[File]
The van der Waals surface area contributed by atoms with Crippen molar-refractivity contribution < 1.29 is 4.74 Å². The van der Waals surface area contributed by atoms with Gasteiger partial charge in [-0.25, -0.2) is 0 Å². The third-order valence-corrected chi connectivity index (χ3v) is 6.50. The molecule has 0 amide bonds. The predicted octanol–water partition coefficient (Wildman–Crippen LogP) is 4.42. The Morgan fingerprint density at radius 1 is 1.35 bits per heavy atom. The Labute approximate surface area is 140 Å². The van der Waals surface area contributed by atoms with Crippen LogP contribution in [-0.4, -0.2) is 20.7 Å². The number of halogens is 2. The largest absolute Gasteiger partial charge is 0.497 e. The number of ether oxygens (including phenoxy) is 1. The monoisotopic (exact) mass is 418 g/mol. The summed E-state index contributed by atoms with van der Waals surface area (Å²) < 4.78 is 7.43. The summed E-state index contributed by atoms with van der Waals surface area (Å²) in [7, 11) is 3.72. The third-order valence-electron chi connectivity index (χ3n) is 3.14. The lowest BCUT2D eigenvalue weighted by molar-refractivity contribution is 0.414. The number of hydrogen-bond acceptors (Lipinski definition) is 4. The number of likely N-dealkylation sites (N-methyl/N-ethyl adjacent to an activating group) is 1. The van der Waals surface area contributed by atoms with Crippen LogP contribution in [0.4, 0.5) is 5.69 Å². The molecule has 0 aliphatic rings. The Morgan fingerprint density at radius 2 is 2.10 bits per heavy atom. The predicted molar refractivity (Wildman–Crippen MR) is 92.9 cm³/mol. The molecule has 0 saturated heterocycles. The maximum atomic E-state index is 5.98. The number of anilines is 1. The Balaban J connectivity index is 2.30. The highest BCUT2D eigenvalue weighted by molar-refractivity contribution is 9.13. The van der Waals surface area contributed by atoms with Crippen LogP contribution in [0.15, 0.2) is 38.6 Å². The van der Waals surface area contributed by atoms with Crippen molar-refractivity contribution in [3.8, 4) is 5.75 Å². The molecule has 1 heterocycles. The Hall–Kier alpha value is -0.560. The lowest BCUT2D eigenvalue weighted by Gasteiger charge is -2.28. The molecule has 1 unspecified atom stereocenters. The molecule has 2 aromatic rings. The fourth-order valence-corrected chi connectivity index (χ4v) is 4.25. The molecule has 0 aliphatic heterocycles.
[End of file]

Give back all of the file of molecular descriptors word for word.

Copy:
The van der Waals surface area contributed by atoms with Crippen molar-refractivity contribution < 1.29 is 4.74 Å². The van der Waals surface area contributed by atoms with Gasteiger partial charge in [-0.25, -0.2) is 0 Å². The third-order valence-corrected chi connectivity index (χ3v) is 6.50. The molecule has 0 amide bonds. The predicted octanol–water partition coefficient (Wildman–Crippen LogP) is 4.42. The Morgan fingerprint density at radius 1 is 1.35 bits per heavy atom. The Labute approximate surface area is 140 Å². The van der Waals surface area contributed by atoms with Crippen LogP contribution in [-0.4, -0.2) is 20.7 Å². The number of halogens is 2. The largest absolute Gasteiger partial charge is 0.497 e. The number of ether oxygens (including phenoxy) is 1. The monoisotopic (exact) mass is 418 g/mol. The summed E-state index contributed by atoms with van der Waals surface area (Å²) < 4.78 is 7.43. The summed E-state index contributed by atoms with van der Waals surface area (Å²) in [7, 11) is 3.72. The third-order valence-electron chi connectivity index (χ3n) is 3.14. The lowest BCUT2D eigenvalue weighted by molar-refractivity contribution is 0.414. The number of hydrogen-bond acceptors (Lipinski definition) is 4. The number of likely N-dealkylation sites (N-methyl/N-ethyl adjacent to an activating group) is 1. The van der Waals surface area contributed by atoms with Crippen LogP contribution in [0.4, 0.5) is 5.69 Å². The molecule has 0 aliphatic rings. The Morgan fingerprint density at radius 2 is 2.10 bits per heavy atom. The predicted molar refractivity (Wildman–Crippen MR) is 92.9 cm³/mol. The molecule has 0 saturated heterocycles. The maximum atomic E-state index is 5.98. The number of anilines is 1. The Balaban J connectivity index is 2.30. The highest BCUT2D eigenvalue weighted by molar-refractivity contribution is 9.13. The van der Waals surface area contributed by atoms with Crippen LogP contribution in [0.15, 0.2) is 38.6 Å². The van der Waals surface area contributed by atoms with Crippen molar-refractivity contribution in [3.8, 4) is 5.75 Å². The molecule has 1 heterocycles. The Hall–Kier alpha value is -0.560. The lowest BCUT2D eigenvalue weighted by Gasteiger charge is -2.28. The molecule has 1 unspecified atom stereocenters. The molecule has 2 aromatic rings. The fourth-order valence-corrected chi connectivity index (χ4v) is 4.25. The molecule has 0 aliphatic heterocycles.